There are ways to overcome such problems. In 1993, Bernadette O'Shea bought the 150-year-old Ballintogher church, Co. Sligo, on the village's main street. Fortunately, the previous owner was a builder who had replaced the roof and repaired the limestonewalls. "I had always loved old stone buildings and when I saw the church I fell in love with the building and location," she says. Although the church was in good condition, it needed a sophisticated heating system. O'Shea installed underfloor heating and an Aga. She also bought a multi-fuel stove with pipes that reach from the floor to the ceiling. A mezzanine and large gothic doors were added and the crypt was converted into an office, utility room and wine cellar. "I never found the idea of the crypt a spooky one," says O’Shea. "It's actually a gorgeous place to spend time, as there are steps up to a little door that leads out onto the patio." O'Shea plans to move to Dublin and has put the church on the market for €730,000. She is also open to carrying out a house swap.

O'Shea managed to stay within her budget, but most people considering restoring an old building can expect to spend much more than was originally planned. Deakin and Howard set a figure of €250,000 to restore Bookeen Hall, but it wasn't long before that began to rise. The building was essentially dry, thanks to the galvanised-steel roof, which needed to be replaced with slate, but there was some damp inside. There were no serious structural problems, however. The biggest restriction was that the planning rules stated that the building had to feel like a chapel.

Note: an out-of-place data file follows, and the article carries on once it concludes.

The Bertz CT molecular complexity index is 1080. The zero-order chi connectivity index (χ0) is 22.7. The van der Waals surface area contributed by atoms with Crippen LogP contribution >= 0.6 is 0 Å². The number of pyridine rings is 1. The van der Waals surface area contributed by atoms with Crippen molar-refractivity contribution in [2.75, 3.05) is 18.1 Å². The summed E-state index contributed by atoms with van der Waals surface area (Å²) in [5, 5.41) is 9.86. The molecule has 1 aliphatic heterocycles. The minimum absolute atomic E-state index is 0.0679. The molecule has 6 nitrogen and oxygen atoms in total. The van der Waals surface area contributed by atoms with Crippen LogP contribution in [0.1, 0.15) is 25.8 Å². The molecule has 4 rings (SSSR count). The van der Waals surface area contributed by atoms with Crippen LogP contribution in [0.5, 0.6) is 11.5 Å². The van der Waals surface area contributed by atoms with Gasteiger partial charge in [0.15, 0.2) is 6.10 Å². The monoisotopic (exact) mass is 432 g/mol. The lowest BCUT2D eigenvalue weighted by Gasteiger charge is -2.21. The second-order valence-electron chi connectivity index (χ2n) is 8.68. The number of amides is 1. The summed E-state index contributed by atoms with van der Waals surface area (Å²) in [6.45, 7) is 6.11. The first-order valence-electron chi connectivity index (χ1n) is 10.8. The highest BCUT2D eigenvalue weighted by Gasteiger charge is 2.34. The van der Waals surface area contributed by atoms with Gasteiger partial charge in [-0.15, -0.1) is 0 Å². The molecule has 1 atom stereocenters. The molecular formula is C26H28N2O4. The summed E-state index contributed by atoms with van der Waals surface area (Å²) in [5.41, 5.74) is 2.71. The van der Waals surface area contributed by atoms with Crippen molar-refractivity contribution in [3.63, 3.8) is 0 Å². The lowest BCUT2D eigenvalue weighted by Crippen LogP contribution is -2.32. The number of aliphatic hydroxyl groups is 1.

Deakin was adamant from the outset that the building materials and furnishings should be of the highest quality. "We ended up spending about 20% more on the project than we had planned, but this was largely by choice," he says. "We splashed out on an old claw-footed bath and a door from a salvage yard in Belfast, for instance." The gothic windows were also costly, but, says Deakin, "They are worth every cent, as the stained glass is stunning."

You might think that carrying out a church conversion would mean tackling a minefield of planning restrictions. However, according to Howard and Deakin, as long as you work with conservation officers, they will often be flexible. "Our conservation officer wanted as many photos as possible and he told us clearly what we could and couldn't do," says Deakin. "He was willing to be as flexible as possible, when it came to the inside of the building, and he allowed us to extend themain window by a foot and a half, which meant that the bottom of thewindow was at eye level. Naturally, the outside appearance couldn't be altered, but because the church already had two vestries we were allowed to build on to one of them."

Church conversions are eligible for a grant of up to 50% of the cost of a piece of work, up to a maximum of €13,000. In 2006, Deakin received €13,000 to help finance the new roof. The following year, the conservation officer advised him to apply for another grant to fund the new windows. His application was successful and he received €10,000. Many would-be restorers fail to capitalise on grants.

According to both Deakin and O'Shea, one of the greatest pleasures in restoring an old church is the surprises that lie in store. Deakin discovered the original fireplaces hidden behind the walls, while, behind the old pulpit, O'Shea found a corridor that leads to her walled garden.